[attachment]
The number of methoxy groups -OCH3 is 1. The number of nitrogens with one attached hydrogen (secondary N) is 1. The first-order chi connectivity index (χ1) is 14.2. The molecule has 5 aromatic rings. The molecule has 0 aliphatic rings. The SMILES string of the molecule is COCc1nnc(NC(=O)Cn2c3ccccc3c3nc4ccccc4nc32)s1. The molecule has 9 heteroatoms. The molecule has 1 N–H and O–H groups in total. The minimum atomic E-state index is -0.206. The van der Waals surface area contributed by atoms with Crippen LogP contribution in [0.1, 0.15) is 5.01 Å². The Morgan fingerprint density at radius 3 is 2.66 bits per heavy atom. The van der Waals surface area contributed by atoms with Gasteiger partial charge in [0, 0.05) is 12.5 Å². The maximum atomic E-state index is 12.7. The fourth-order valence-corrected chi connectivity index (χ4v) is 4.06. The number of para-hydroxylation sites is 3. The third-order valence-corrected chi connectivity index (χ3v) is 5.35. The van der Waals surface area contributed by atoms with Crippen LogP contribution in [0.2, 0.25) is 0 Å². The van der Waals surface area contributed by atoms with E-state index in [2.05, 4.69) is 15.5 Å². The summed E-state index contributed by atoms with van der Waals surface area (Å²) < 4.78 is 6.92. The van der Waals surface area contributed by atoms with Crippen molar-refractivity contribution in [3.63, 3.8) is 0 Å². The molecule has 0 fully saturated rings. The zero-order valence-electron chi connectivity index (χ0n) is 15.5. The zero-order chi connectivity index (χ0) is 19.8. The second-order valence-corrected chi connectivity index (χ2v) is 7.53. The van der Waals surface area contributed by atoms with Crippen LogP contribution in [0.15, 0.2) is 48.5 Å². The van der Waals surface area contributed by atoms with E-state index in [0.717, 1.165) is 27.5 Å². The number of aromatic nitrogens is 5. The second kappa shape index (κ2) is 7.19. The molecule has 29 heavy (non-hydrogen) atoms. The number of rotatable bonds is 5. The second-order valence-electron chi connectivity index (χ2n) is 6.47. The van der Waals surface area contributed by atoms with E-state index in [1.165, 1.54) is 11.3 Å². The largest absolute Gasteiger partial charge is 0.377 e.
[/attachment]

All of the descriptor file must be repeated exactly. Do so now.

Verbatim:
The number of methoxy groups -OCH3 is 1. The number of nitrogens with one attached hydrogen (secondary N) is 1. The first-order chi connectivity index (χ1) is 14.2. The molecule has 5 aromatic rings. The molecule has 0 aliphatic rings. The SMILES string of the molecule is COCc1nnc(NC(=O)Cn2c3ccccc3c3nc4ccccc4nc32)s1. The molecule has 9 heteroatoms. The molecule has 1 N–H and O–H groups in total. The minimum atomic E-state index is -0.206. The van der Waals surface area contributed by atoms with Crippen LogP contribution in [0.1, 0.15) is 5.01 Å². The Morgan fingerprint density at radius 3 is 2.66 bits per heavy atom. The van der Waals surface area contributed by atoms with Gasteiger partial charge in [0, 0.05) is 12.5 Å². The maximum atomic E-state index is 12.7. The fourth-order valence-corrected chi connectivity index (χ4v) is 4.06. The number of para-hydroxylation sites is 3. The third-order valence-corrected chi connectivity index (χ3v) is 5.35. The van der Waals surface area contributed by atoms with Crippen LogP contribution in [0.2, 0.25) is 0 Å². The van der Waals surface area contributed by atoms with E-state index in [2.05, 4.69) is 15.5 Å². The summed E-state index contributed by atoms with van der Waals surface area (Å²) < 4.78 is 6.92. The van der Waals surface area contributed by atoms with Crippen molar-refractivity contribution in [3.63, 3.8) is 0 Å². The molecule has 0 fully saturated rings. The zero-order valence-electron chi connectivity index (χ0n) is 15.5. The zero-order chi connectivity index (χ0) is 19.8. The second-order valence-corrected chi connectivity index (χ2v) is 7.53. The van der Waals surface area contributed by atoms with Crippen LogP contribution in [0.15, 0.2) is 48.5 Å². The van der Waals surface area contributed by atoms with E-state index in [0.717, 1.165) is 27.5 Å². The number of aromatic nitrogens is 5. The second kappa shape index (κ2) is 7.19. The molecule has 29 heavy (non-hydrogen) atoms. The number of rotatable bonds is 5. The second-order valence-electron chi connectivity index (χ2n) is 6.47. The van der Waals surface area contributed by atoms with E-state index in [1.165, 1.54) is 11.3 Å². The largest absolute Gasteiger partial charge is 0.377 e.